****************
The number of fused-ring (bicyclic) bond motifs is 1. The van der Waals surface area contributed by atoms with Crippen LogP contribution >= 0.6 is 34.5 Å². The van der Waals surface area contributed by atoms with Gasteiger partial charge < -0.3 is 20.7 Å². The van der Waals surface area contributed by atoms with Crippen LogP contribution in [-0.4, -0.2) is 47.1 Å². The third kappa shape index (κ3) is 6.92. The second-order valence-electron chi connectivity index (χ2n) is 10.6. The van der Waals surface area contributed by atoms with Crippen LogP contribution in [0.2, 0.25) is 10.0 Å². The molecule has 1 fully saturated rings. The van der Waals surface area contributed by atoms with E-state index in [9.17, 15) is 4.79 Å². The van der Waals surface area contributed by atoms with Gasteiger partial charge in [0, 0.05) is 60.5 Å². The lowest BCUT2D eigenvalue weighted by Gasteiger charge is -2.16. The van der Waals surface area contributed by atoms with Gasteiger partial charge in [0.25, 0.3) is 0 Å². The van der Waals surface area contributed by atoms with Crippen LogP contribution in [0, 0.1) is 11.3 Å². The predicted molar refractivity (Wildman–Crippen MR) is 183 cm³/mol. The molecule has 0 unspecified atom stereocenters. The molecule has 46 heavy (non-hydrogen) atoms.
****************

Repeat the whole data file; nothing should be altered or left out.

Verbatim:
The number of fused-ring (bicyclic) bond motifs is 1. The van der Waals surface area contributed by atoms with Crippen LogP contribution >= 0.6 is 34.5 Å². The van der Waals surface area contributed by atoms with Gasteiger partial charge < -0.3 is 20.7 Å². The van der Waals surface area contributed by atoms with Crippen LogP contribution in [-0.4, -0.2) is 47.1 Å². The third kappa shape index (κ3) is 6.92. The second-order valence-electron chi connectivity index (χ2n) is 10.6. The van der Waals surface area contributed by atoms with Crippen LogP contribution in [0.2, 0.25) is 10.0 Å². The molecule has 1 fully saturated rings. The van der Waals surface area contributed by atoms with E-state index in [9.17, 15) is 4.79 Å². The van der Waals surface area contributed by atoms with Gasteiger partial charge in [0, 0.05) is 60.5 Å². The lowest BCUT2D eigenvalue weighted by Gasteiger charge is -2.16. The van der Waals surface area contributed by atoms with Gasteiger partial charge in [0.25, 0.3) is 0 Å². The van der Waals surface area contributed by atoms with Crippen LogP contribution in [0, 0.1) is 11.3 Å². The predicted molar refractivity (Wildman–Crippen MR) is 183 cm³/mol. The molecule has 0 unspecified atom stereocenters. The molecule has 46 heavy (non-hydrogen) atoms.